Trump has ended the TPS for Salvadorans
In a document published by the Department of Homeland Security on Monday, more than 200,000 Salvadorans have been left officially unprotected.
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In a move contained in the Trump Administration's new anti-immigration package, the Department of Homeland Security has made official the end of Temporary Protected Status (TPS) for Salvadoran citizens residing in the United States.
According to the document, individuals who have requested protection after the earthquake that hit El Salvador two decades ago and have decided to settle in the United States will have until September 9, 2019, to get an alternative way of residency or leave the country.
According to the Politico portal, immigrants from El Salvador are the largest population under protection status, which was renewed consecutively under administrations both Republican and Democrat until now.
Around 263,000 people are now unprotected and under threat of deportation, as the TPS allowed them to reside legally and work in the United States.
For the DHS secretary, Kirstjen Nielsen, "the conditions in El Salvador have improved significantly since (the catastrophe)," which puts an end to the original justification for protecting these immigrants from deportation.
“Only Congress can legislate a permanent solution addressing the lack of an enduring lawful immigration status of those currently protected by TPS who have lived and worked in the United States for many years,” the announcement states. “The 18-month delayed termination will allow Congress time to craft a potential legislative solution.”
According to the Washington Post, this is the most radical measure imposed by the Trump administration considering the number of people affected: those 200,000 Salvadorans are parents of around 190,000 young people born and nationalized as Americans, and a third of them are owners of properties in the country.
During the month of November, the government also ended the TPS that protected 60,000 Haitians and 2,500 Nicaraguans after the natural disasters of 2010 and 1998, respectively.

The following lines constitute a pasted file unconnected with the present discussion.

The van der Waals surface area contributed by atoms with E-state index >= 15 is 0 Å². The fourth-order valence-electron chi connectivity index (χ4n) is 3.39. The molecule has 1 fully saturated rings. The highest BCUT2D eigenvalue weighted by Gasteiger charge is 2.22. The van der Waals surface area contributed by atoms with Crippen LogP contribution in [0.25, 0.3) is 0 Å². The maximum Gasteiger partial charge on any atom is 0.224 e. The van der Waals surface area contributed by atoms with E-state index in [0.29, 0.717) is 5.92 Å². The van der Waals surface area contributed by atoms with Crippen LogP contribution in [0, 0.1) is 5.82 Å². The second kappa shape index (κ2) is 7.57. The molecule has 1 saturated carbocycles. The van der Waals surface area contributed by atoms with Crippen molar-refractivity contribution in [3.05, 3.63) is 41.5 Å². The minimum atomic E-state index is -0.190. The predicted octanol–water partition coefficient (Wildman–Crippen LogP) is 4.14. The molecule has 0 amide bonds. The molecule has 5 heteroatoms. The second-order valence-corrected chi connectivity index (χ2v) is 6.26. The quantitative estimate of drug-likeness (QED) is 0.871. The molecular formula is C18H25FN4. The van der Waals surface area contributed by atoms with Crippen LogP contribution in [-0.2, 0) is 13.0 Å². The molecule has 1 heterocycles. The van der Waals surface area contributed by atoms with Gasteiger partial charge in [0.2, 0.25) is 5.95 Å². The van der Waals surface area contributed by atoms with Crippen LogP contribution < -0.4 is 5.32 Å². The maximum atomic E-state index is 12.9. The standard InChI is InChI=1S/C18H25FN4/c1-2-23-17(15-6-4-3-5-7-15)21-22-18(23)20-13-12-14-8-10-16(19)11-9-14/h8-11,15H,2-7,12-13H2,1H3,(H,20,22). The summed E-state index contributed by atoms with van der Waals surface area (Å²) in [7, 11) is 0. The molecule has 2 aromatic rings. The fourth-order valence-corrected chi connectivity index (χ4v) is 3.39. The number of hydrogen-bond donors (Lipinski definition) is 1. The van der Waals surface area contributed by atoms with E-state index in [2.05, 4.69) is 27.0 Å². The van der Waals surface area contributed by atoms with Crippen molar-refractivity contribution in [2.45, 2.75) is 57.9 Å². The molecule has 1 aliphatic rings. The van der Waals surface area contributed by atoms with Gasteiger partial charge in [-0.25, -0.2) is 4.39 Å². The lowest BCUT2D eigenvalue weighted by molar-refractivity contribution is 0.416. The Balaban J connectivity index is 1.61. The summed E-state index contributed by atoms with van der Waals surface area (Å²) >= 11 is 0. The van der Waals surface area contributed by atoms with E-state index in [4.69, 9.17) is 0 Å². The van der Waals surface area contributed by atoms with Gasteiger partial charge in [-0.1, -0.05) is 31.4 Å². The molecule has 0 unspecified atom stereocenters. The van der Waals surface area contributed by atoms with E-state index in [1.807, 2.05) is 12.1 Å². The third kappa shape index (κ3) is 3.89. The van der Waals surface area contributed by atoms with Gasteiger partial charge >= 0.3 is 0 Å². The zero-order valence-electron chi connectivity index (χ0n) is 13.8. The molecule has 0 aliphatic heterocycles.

This decision will not only affect Salvadorans residing in the United States but also their country of origin, which is listed as one of the most violent nations in all of Latin America. According to Kevin Appleby of the Center for Migration Studies in New York, ending the TPS will involve the "destabilization of an already violent country," which translates into "weakening our interest in a more stable Central America."
But for columnists and analysts like Cristian Izquierdo (NACLA), the TPS has become a political tool for both the US government and the Salvadoran governments.
According to Izquierdo, the hundreds of thousands of Salvadorans who arrived in the United States in the 1990s fled the "great impact of an armed conflict that lasted 12 years (1980-1992), in which US-backed forces killed up to 75,000 civilians." It was the natural disasters between 1998 and 2001 that eventually led to the formation of the TPS as a preventive measure, which implied an income of up to 120 million dollars per year from the application of permit fees.
Likewise, family remittances sent from the United States to the countries of Central America have added up to 8.5 billion dollars, only in 2016, which is interpreted as the real meaning of the "symbol of friendship and support" that the Bush and Obama administrations referred to.
The Salvadoran right wing used this reality to obtain votes during the elections, threatening that the left would make the TPS disappear if coming to power.
For Trump, on the other hand, the annulment of TPS wins him solidarity within his closest circles - a cabinet of people who have shown their antagonism to immigration - and within those who should vote in favor of their Republican representatives during this year's elections.
Finally, those who really lose are not only the hundreds of Salvadorans who will be left unprotected but the companies that depend on immigrant labor, because of all those who have protection, 80% are working, explained the executive director of Haitian Women of Miami, Marleine Bastien to the Miami Herald: "They are our teachers, professors, and business owners".
The decision is now in the hands of Congress, who will have to find a solution in the midst of the chaotic political scenario expected in 2018.